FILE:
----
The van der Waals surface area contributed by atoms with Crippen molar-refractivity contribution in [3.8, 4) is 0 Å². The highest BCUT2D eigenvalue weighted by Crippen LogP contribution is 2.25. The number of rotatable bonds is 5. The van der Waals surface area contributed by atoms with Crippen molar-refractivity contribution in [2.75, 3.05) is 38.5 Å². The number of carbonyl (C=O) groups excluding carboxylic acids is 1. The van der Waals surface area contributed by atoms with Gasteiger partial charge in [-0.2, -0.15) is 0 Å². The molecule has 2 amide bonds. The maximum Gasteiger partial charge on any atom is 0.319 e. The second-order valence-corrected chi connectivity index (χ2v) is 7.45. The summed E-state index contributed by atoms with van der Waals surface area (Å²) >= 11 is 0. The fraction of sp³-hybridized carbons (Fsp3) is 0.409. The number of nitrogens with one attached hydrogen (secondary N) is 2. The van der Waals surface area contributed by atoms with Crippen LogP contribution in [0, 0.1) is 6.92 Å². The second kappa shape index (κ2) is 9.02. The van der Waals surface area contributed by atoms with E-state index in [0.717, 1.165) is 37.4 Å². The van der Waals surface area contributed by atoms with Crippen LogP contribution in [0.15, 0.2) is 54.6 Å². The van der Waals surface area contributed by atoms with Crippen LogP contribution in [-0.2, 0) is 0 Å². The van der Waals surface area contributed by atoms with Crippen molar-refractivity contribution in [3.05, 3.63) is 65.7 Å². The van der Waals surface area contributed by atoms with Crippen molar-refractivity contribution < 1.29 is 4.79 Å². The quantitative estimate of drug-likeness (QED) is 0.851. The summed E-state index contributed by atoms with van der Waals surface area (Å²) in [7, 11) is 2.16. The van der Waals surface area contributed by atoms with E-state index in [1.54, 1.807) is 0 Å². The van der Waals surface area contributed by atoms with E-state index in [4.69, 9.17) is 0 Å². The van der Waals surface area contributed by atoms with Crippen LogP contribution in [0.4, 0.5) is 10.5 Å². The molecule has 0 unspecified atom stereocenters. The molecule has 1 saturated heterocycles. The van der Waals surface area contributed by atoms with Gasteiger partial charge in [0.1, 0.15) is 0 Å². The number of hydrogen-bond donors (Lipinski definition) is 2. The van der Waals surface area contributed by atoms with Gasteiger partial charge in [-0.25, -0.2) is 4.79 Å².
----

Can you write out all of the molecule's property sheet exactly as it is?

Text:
The van der Waals surface area contributed by atoms with Crippen molar-refractivity contribution in [3.8, 4) is 0 Å². The highest BCUT2D eigenvalue weighted by Crippen LogP contribution is 2.25. The number of rotatable bonds is 5. The van der Waals surface area contributed by atoms with Crippen molar-refractivity contribution in [2.75, 3.05) is 38.5 Å². The number of carbonyl (C=O) groups excluding carboxylic acids is 1. The van der Waals surface area contributed by atoms with Gasteiger partial charge in [-0.2, -0.15) is 0 Å². The molecule has 2 amide bonds. The maximum Gasteiger partial charge on any atom is 0.319 e. The second-order valence-corrected chi connectivity index (χ2v) is 7.45. The summed E-state index contributed by atoms with van der Waals surface area (Å²) >= 11 is 0. The fraction of sp³-hybridized carbons (Fsp3) is 0.409. The number of nitrogens with one attached hydrogen (secondary N) is 2. The van der Waals surface area contributed by atoms with Crippen LogP contribution in [0, 0.1) is 6.92 Å². The second kappa shape index (κ2) is 9.02. The van der Waals surface area contributed by atoms with E-state index in [0.717, 1.165) is 37.4 Å². The van der Waals surface area contributed by atoms with Crippen LogP contribution in [0.15, 0.2) is 54.6 Å². The van der Waals surface area contributed by atoms with Crippen LogP contribution in [-0.2, 0) is 0 Å². The van der Waals surface area contributed by atoms with Crippen molar-refractivity contribution in [3.05, 3.63) is 65.7 Å². The van der Waals surface area contributed by atoms with Crippen molar-refractivity contribution < 1.29 is 4.79 Å². The quantitative estimate of drug-likeness (QED) is 0.851. The summed E-state index contributed by atoms with van der Waals surface area (Å²) in [7, 11) is 2.16. The van der Waals surface area contributed by atoms with E-state index in [1.54, 1.807) is 0 Å². The van der Waals surface area contributed by atoms with E-state index in [4.69, 9.17) is 0 Å². The van der Waals surface area contributed by atoms with Crippen LogP contribution in [0.4, 0.5) is 10.5 Å². The molecule has 0 unspecified atom stereocenters. The molecule has 1 saturated heterocycles. The van der Waals surface area contributed by atoms with Gasteiger partial charge in [0.1, 0.15) is 0 Å². The number of hydrogen-bond donors (Lipinski definition) is 2. The van der Waals surface area contributed by atoms with Gasteiger partial charge in [-0.25, -0.2) is 4.79 Å².